Ah, did you think I wouldn't come up with something for X?
How many times have you watched Iron Chef or some other show on the Food Network and seen someone add xanthan gum (a thickening agent) to their food? There have been some pretty strange guests on Iron Chef, but I usually enjoy learning about new ingredients and/or cooking styles so I've been known to stay up late watching one cooking show after another. Been there?
Xanthan gum. No, I don't have a recipe that includes xanthan gum, but on the heels of pink slime, I got thinking about what xanthan gum really is and how often I am ingesting it. Buyer beware and all.
Xanthan gum is derived from the same bacterium that cause broccoli and other leafy vegetables to rot and turn black. It's called "Xanthomonas campestris," (so science-y) and it produces a slimy substance that, when combined with corn sugar, becomes an extremely useful thickener, emulsifier and stabilizer for just about any processed food. Umm, yum!
Some typical foods you might purchase that include xanthan gum:
Xanthan gum acts as a stabilizer in beverages, particularly fruit juices. Without xanthan gum all the fruit bits (pulp) would sink to the bottom. Xanthan gum helps them stay afloat.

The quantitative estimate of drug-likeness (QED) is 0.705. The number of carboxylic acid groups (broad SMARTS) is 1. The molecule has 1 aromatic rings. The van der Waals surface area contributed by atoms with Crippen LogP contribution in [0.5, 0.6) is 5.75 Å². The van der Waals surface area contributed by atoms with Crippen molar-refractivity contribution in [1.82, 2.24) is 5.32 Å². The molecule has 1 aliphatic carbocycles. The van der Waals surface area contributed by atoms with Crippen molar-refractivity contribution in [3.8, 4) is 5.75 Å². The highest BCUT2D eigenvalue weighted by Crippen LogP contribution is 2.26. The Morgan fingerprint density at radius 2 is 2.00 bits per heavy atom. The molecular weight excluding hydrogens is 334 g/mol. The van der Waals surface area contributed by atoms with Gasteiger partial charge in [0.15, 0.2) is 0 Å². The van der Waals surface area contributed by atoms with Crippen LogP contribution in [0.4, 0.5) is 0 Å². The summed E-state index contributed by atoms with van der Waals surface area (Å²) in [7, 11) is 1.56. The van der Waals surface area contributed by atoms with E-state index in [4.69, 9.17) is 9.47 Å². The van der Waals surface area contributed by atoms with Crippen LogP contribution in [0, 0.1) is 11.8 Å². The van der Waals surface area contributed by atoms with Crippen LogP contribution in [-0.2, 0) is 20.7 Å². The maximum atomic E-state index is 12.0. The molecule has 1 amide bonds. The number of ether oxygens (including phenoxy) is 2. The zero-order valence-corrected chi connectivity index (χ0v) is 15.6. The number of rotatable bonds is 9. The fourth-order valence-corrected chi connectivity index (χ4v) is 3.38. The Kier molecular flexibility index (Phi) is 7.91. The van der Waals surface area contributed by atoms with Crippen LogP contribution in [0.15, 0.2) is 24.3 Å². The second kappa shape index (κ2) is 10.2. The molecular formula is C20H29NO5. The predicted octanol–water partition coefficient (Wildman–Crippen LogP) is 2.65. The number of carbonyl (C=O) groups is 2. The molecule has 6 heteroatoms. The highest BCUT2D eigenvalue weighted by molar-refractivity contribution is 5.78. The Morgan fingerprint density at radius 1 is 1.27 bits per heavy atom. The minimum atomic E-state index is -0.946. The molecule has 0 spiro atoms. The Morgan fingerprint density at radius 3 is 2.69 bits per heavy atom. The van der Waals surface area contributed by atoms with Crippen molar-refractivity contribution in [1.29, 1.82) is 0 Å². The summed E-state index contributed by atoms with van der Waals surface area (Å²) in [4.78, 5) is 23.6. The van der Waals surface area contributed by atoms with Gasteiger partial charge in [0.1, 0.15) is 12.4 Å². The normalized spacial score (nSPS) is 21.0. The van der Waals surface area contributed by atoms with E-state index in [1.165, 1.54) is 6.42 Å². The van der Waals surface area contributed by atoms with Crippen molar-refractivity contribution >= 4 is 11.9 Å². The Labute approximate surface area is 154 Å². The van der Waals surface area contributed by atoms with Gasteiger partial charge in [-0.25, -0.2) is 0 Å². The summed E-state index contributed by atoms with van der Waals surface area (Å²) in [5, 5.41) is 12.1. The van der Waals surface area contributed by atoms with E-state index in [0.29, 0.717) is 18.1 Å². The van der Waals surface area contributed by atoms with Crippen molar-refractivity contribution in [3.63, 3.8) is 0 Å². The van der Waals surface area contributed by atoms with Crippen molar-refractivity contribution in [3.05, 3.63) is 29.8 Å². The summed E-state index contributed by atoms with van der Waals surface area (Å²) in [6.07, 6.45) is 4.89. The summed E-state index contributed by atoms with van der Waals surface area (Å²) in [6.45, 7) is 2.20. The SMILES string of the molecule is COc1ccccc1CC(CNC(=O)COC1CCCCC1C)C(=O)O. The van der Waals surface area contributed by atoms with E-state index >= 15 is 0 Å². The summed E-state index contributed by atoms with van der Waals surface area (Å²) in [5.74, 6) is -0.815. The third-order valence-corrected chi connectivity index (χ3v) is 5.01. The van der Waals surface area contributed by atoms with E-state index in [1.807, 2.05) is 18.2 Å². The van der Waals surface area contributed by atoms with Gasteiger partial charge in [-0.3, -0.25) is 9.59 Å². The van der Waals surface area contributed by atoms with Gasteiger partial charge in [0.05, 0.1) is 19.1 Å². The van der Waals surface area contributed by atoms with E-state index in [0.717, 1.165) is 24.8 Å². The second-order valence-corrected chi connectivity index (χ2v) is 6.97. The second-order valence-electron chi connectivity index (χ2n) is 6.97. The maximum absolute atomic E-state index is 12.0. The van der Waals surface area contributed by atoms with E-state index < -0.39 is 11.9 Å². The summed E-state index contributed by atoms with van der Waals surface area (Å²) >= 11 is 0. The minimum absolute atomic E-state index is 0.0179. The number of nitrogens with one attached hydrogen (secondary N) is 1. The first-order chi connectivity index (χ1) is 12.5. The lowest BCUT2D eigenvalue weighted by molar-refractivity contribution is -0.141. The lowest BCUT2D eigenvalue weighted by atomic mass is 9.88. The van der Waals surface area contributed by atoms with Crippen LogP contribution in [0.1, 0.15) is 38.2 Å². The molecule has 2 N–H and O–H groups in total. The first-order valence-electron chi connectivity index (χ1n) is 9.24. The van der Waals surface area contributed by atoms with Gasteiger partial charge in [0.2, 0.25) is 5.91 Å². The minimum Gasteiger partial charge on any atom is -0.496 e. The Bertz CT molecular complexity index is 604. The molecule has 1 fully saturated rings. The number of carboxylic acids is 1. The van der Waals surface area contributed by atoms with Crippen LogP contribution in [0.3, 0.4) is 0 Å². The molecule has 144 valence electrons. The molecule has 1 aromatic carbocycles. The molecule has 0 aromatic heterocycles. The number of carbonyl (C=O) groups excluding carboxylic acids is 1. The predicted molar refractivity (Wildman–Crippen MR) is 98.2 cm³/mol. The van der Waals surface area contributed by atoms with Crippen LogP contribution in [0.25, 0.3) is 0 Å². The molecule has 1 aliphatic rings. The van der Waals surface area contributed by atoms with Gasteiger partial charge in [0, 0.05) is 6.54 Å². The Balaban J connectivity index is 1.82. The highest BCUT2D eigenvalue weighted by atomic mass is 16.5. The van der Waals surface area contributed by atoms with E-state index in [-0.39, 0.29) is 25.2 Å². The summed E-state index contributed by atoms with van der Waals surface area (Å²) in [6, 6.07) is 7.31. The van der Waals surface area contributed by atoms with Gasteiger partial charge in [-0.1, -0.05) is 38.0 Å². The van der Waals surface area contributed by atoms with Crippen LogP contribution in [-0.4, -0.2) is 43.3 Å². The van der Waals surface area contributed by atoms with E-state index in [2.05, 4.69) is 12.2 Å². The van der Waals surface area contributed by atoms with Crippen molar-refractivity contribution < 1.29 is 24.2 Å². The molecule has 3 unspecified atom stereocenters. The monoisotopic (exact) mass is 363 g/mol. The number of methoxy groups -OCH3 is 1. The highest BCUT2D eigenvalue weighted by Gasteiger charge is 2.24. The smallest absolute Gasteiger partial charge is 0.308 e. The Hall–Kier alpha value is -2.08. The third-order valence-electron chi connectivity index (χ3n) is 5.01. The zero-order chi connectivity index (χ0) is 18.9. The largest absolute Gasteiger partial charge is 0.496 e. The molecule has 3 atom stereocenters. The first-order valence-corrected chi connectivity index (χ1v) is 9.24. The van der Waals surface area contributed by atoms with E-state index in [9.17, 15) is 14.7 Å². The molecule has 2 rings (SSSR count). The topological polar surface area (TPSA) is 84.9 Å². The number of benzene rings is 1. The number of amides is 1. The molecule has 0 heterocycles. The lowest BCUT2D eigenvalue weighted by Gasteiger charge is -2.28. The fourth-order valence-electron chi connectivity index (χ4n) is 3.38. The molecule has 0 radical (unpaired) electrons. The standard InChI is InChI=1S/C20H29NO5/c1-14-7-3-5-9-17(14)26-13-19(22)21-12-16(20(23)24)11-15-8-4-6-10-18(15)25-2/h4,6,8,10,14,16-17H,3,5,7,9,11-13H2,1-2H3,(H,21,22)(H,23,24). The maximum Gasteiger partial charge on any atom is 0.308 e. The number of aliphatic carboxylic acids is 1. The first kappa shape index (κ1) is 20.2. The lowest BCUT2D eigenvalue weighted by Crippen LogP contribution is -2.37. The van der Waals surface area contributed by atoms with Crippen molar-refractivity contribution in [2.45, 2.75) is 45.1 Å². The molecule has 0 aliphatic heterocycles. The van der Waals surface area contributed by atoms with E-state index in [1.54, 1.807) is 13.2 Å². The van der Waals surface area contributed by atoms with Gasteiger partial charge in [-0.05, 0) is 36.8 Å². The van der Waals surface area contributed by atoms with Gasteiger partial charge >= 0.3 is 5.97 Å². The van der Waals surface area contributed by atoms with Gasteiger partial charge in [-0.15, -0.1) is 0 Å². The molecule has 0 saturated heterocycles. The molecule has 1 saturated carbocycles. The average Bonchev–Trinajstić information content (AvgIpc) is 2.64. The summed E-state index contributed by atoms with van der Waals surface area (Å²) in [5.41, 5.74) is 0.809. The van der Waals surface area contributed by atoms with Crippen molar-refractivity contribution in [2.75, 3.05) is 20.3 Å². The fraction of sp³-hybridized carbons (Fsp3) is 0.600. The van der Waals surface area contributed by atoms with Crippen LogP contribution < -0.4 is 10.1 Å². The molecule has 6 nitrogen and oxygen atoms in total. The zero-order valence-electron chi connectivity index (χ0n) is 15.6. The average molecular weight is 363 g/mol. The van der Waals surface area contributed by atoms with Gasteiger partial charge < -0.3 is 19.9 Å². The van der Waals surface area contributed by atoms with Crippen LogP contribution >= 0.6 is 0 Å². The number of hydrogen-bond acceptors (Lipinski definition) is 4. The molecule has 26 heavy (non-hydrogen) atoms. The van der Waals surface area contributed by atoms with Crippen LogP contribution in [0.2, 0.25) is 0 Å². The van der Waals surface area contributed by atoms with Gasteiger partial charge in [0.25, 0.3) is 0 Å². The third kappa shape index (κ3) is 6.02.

Ice creams often include xanthan gum as a stabilizer. It prevents the buildup of ice crystals and keeps the product smooth and creamy. It also gives American cheese slices their unique melting ability due to its stability under extreme heat. It remains stable, holding the oil and other ingredients together resulting in a smooth, uniform melt.
Xanthan gum holds unlike substances together. Such compounds are called emulsifiers, and they keep a bottle of salad dressing smooth and uniform. Without xanthan gum, the oil content in the dressing would slowly separate from the other ingredients. This is especially true in low-fat and nonfat dressings.
Condiments and Relishes
Manufacturers add xanthan gum to condiments and relishes, particularly cream-based varieties, as a thickening agent. It keeps the at-rest ingredients stay together and gives it excellent flow. It also reduces water separation, which would otherwise result in a soggy burger bun.
Xanthan gum is extremely stable from a wide range of temperatures - both from the freezing point to the boiling point, which makes it an ideal stabilizer in microwaveable foods.
Xanthan gum is used as a wheat gluten substitute to give a gluten-free product that "stickiness" that wheat bread contains.
Xanthan Gum used to only be available commercially, but now it's appearing on health food store shelves. Have you ever tried this thickening agent?
I don't know, but if it comes from the same substance that makes broccoli turn black, then I think I'd rather pass. I wonder how many other mystery ingredients we're swallowing each day? It makes me want to go on a whole foods diet!
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